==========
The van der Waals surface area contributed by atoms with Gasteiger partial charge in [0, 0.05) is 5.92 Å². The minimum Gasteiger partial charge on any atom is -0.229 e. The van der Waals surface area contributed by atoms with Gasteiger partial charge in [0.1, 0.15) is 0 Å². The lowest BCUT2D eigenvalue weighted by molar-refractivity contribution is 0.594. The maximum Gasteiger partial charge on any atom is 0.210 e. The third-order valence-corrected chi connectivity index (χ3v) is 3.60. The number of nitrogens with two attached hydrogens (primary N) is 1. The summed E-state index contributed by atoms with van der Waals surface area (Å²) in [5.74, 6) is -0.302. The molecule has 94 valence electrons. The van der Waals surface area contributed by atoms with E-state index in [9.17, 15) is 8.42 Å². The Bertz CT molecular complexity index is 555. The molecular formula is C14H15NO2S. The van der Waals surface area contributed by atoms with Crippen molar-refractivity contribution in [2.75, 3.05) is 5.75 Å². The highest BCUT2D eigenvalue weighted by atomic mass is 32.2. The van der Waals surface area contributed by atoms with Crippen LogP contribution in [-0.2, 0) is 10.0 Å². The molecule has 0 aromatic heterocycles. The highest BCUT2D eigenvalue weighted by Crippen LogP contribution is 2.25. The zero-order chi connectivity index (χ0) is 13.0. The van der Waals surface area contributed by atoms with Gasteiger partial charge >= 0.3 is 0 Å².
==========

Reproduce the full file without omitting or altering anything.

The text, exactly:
The van der Waals surface area contributed by atoms with Gasteiger partial charge in [0, 0.05) is 5.92 Å². The minimum Gasteiger partial charge on any atom is -0.229 e. The van der Waals surface area contributed by atoms with Gasteiger partial charge in [0.1, 0.15) is 0 Å². The lowest BCUT2D eigenvalue weighted by molar-refractivity contribution is 0.594. The maximum Gasteiger partial charge on any atom is 0.210 e. The third-order valence-corrected chi connectivity index (χ3v) is 3.60. The number of nitrogens with two attached hydrogens (primary N) is 1. The summed E-state index contributed by atoms with van der Waals surface area (Å²) in [5.74, 6) is -0.302. The molecule has 94 valence electrons. The van der Waals surface area contributed by atoms with E-state index in [9.17, 15) is 8.42 Å². The Bertz CT molecular complexity index is 555. The molecular formula is C14H15NO2S. The van der Waals surface area contributed by atoms with Crippen molar-refractivity contribution in [2.75, 3.05) is 5.75 Å². The highest BCUT2D eigenvalue weighted by atomic mass is 32.2. The van der Waals surface area contributed by atoms with Crippen LogP contribution in [-0.2, 0) is 10.0 Å². The molecule has 0 aromatic heterocycles. The highest BCUT2D eigenvalue weighted by Crippen LogP contribution is 2.25. The zero-order chi connectivity index (χ0) is 13.0. The van der Waals surface area contributed by atoms with Gasteiger partial charge >= 0.3 is 0 Å².